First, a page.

In general, electrode pads 203 as shown in FIG. 2A with connection to circuits (not shown) inside the wafer 200 will be exposed on the active surface 202 of the wafer 200 after devices and circuits are formed over the wafer 200. Thereafter, die pads 204 are formed over the respective electrode pads 203 so that height level and extent of the electrode pads 203 are increased. Finally, the passivation layer 206 is formed on the active surface 202 of the wafer 200. However, the positions of these electrode pads 203 may be redistributed through a patterned circuit layer (not shown). Ultimately, these electrode pads 203 is able to redistribute over the active surface 202 of the wafer 200 indirectly through the die pads 204 and the patterned circuit layer. In some cases, the redistribution of the electrode pads 203 on the wafer 200 through the patterned circuit layer is unnecessary. When this is the case, the process of fabricating bonding columns according to this invention (as shown in FIG. 2E or 2F) may be applied to fabricate bonding columns 216 directly over the electrode pads 203 on the wafer 200. In other words, the process for fabricating the die pads 204 can be eliminated and the bottom section of the bonding columns 216 instead of the die pads 204 can be used to increase the height level and extent of the electrode pads 203. FIG. 3 is a cross-sectional view showing bonding columns in FIG. 2F over electrode pads on a wafer.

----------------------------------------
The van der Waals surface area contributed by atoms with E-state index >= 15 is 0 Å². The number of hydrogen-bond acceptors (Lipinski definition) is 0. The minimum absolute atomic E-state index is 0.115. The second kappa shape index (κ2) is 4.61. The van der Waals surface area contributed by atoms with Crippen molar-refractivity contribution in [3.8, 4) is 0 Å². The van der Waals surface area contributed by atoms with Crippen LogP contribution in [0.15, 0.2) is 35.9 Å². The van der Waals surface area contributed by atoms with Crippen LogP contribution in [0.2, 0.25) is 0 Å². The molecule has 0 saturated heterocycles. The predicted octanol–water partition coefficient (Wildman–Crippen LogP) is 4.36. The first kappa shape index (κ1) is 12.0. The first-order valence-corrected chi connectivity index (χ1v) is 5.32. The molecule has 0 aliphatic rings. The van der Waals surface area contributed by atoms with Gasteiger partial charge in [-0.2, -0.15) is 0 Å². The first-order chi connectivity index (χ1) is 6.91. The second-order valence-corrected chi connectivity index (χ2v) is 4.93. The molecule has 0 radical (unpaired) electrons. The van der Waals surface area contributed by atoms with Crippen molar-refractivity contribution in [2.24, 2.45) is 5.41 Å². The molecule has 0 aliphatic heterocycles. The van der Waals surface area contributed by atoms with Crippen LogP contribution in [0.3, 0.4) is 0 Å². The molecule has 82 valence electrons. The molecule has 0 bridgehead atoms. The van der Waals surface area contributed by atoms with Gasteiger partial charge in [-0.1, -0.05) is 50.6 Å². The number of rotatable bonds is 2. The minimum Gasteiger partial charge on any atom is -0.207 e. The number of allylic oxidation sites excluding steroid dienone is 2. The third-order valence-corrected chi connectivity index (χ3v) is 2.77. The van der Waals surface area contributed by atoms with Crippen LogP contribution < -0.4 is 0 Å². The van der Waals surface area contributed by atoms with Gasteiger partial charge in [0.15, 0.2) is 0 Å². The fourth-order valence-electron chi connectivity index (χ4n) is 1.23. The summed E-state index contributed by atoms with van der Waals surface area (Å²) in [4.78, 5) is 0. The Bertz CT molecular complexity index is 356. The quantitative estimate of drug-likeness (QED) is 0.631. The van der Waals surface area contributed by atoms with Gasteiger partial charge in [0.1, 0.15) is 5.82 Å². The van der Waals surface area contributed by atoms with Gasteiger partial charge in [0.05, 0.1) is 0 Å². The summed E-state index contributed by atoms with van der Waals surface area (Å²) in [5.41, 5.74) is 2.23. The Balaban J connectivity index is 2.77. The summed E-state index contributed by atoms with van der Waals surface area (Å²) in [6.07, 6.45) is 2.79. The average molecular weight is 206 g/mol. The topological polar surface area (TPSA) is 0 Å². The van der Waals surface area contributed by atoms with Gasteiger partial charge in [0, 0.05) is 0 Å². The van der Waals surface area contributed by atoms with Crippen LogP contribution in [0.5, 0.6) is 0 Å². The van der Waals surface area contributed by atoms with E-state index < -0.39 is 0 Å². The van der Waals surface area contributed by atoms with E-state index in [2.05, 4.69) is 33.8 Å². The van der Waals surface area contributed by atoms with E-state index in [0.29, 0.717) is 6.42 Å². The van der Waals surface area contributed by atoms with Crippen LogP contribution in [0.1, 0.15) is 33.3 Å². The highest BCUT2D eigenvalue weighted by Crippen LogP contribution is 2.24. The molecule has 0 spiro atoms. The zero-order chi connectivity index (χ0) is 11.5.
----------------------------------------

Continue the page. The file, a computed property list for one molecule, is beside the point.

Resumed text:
FIG. 4A is a cross-sectional view showing bonding columns having a buffer layer over die pads on a wafer. As shown in FIG. 4A, a buffer layer 220 is formed between the bonding column 216 and the die pad 204 when the bonding column 216 and the die pad 204 are made from different materials. To form the buffer layer 220, some fabrication steps for forming the bonding column is changed starting from FIG. 2D. Metallic material is deposited into the openings 214 layer to form the buffer layer 220 as shown in FIG. 4A. Thereafter, at least one metallic material layer is formed over the buffer layer 220 to form the bonding column 216. If the bonding column 216 comprises of a stack of metallic layers, the buffer layer 220 is the bottom-most layer of the bonding column 216. Note that these steps may also be used to form a bonding column 216 over the electrode pad 203 of a wafer 200. FIG. 4B is a cross-section view showing the bonding columns in FIG. 4A over electrode pads on a wafer. In addition, the buffer layer 220 may form over the die pad 204 without covering the passivation layer 206 as shown in FIG. 5A. Similarly, the same steps may be used to form a bonding column 216 over the electrode pad 203 of a wafer 200 as shown in FIG. 5B. Furthermore, a surface layer may also be formed over the exposed surface of all the bonding columns 216 shown in FIGS. 4A, 4B, 5A and 5B like the surface layer 218 in FIG. 3.